Lost in Translation: The new Catholic Missal
* See afterward below.
Mark E. Rondeau
The Bennington Banner Religion page
Saturday March 20, 2010
Most Catholics, even those active in their parishes, are unaware that major changes are coming -- and sooner rather than later -- in the wording of many prayers they say during Mass.
In November, the U.S. Catholic bishops approved the third translation of the Roman Missal, and observers expect the Vatican to finalize the changes in the near future. This will be followed by an effort to introduce the changes into everyday Catholic worship.
Many see the new Roman Missal as a step back from the vision of the Second Vatican Council of church liturgies spoken in the language of the people, conducted with the active participation of the laity. At the time the Catholic bishops of the world by a vote of 2,147 to 4 overwhelmingly approved the groundbreaking Constitution on the Sacred Liturgy in 1963, priests around the world said the Mass in Latin with their backs to the faithful, who were much more solitary observers than participants in a worshiping community.
Over and against this, the Constitution on the Sacred Liturgy set clear priorities for future worship: "Texts and rites should be drawn up so that they express more clearly the holy things which they signify; the Christian people, as far as possible, should be able to understand them with ease and to take part in them fully, actively and as it befits a community." (No. 21)
The liturgical texts now in use in the U.S., dating from 1973, have served the Church well. Commentations have criticized that some of the usages are flat and uninspiring, but I would argue that the language is direct, consistent and aids rather than detracts from participation and devotion in worship.
The new Roman Missal relies on translations from the Latin master texts done in accord with a 2001 document issued by the Congregation for Divine Worship and Discipline of the Sacraments, which was produced without any collegial or collaborative effort.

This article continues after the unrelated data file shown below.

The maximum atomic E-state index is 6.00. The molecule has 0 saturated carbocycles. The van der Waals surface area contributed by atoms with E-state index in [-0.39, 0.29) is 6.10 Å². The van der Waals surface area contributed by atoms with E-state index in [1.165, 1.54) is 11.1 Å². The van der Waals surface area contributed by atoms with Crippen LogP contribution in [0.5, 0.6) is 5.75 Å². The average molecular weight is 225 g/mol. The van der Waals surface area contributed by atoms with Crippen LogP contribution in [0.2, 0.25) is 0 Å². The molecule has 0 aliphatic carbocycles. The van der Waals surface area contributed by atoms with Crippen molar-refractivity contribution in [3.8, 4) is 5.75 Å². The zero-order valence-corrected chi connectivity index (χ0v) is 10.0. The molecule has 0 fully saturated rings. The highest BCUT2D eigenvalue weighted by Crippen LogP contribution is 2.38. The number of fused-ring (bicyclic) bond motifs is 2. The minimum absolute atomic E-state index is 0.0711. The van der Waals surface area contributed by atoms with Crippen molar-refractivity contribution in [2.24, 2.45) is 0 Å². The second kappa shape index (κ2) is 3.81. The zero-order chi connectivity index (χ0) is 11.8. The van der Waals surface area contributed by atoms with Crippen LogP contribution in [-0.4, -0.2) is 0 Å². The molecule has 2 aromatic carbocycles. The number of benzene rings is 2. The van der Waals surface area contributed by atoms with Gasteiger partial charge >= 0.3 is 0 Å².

In general, the new missal tries to produce more reverential language through choosing longer, Latinate words, with less specific nouns, and using more elaborate syntax that ranges from merely stilted in some places to downright tortured in others.
However, trying my best to keep an open mind toward the translations, I find the results mixed. In Eucharistic Prayer II, where the intent was to incorporate a phrase from Psalm 133, "sending down your Spirit·like the dewfall," the result is somewhat stilted, but the dewfall image is Biblical and it has grown on me.
* (1973 Missal) "Let your Spirit come upon these gifts to make them holy, so that they may become for us the body and blood of our Lord, Jesus Christ."
* (New) "Make holy, therefore, these gifts, we pray, by sending down your Spirit upon them like the dewfall, so that they may become for us the Body and Blood of our Lord, Jesus Christ."
Less appealing is the Prayer over the Gifts for the 11th Sunday in Ordinary Time:
* (1973) "Lord God, in this bread and wine you give us food for body and spirit. May the Eucharist renew our strength and bring us health of mind and body."
* (New) "O God, who in the gifts presented here nourish with food and renew with Sacrament the twofold nature of the human race, grant, we pray, that their sustenance may not fail us in body or in mind."
What is gained by changing "body and sprit" to "the twofold nature of the human race" is beyond me. Why is "sustenance" preferable to the word "food?" I find rather disturbing the introduction of the possibility in the new text that the "sustenance" of the Eucharist might "fail us in body and mind." Is this a thought of reverent faith?